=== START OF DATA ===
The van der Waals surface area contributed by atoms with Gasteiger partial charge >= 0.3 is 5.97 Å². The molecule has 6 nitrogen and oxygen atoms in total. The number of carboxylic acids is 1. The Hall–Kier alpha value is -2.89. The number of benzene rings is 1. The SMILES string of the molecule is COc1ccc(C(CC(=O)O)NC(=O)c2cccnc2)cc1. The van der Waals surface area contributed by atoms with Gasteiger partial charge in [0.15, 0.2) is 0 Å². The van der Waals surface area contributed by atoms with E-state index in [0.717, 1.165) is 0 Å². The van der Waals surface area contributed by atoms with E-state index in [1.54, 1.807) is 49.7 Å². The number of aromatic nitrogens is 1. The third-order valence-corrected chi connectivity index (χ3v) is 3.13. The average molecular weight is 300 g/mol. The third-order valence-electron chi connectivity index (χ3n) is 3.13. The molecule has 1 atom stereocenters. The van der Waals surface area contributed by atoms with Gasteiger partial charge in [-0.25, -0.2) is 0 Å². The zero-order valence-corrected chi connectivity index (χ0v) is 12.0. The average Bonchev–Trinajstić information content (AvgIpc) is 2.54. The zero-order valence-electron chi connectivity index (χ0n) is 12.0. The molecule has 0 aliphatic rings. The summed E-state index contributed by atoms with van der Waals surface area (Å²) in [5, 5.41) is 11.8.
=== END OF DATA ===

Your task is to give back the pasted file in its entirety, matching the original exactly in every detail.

The van der Waals surface area contributed by atoms with Gasteiger partial charge >= 0.3 is 5.97 Å². The molecule has 6 nitrogen and oxygen atoms in total. The number of carboxylic acids is 1. The Hall–Kier alpha value is -2.89. The number of benzene rings is 1. The SMILES string of the molecule is COc1ccc(C(CC(=O)O)NC(=O)c2cccnc2)cc1. The van der Waals surface area contributed by atoms with Gasteiger partial charge in [0.15, 0.2) is 0 Å². The van der Waals surface area contributed by atoms with E-state index in [0.717, 1.165) is 0 Å². The van der Waals surface area contributed by atoms with E-state index in [1.54, 1.807) is 49.7 Å². The number of aromatic nitrogens is 1. The third-order valence-corrected chi connectivity index (χ3v) is 3.13. The average molecular weight is 300 g/mol. The third-order valence-electron chi connectivity index (χ3n) is 3.13. The molecule has 1 atom stereocenters. The van der Waals surface area contributed by atoms with Gasteiger partial charge in [-0.25, -0.2) is 0 Å². The zero-order valence-corrected chi connectivity index (χ0v) is 12.0. The average Bonchev–Trinajstić information content (AvgIpc) is 2.54. The zero-order valence-electron chi connectivity index (χ0n) is 12.0. The molecule has 0 aliphatic rings. The summed E-state index contributed by atoms with van der Waals surface area (Å²) in [5, 5.41) is 11.8.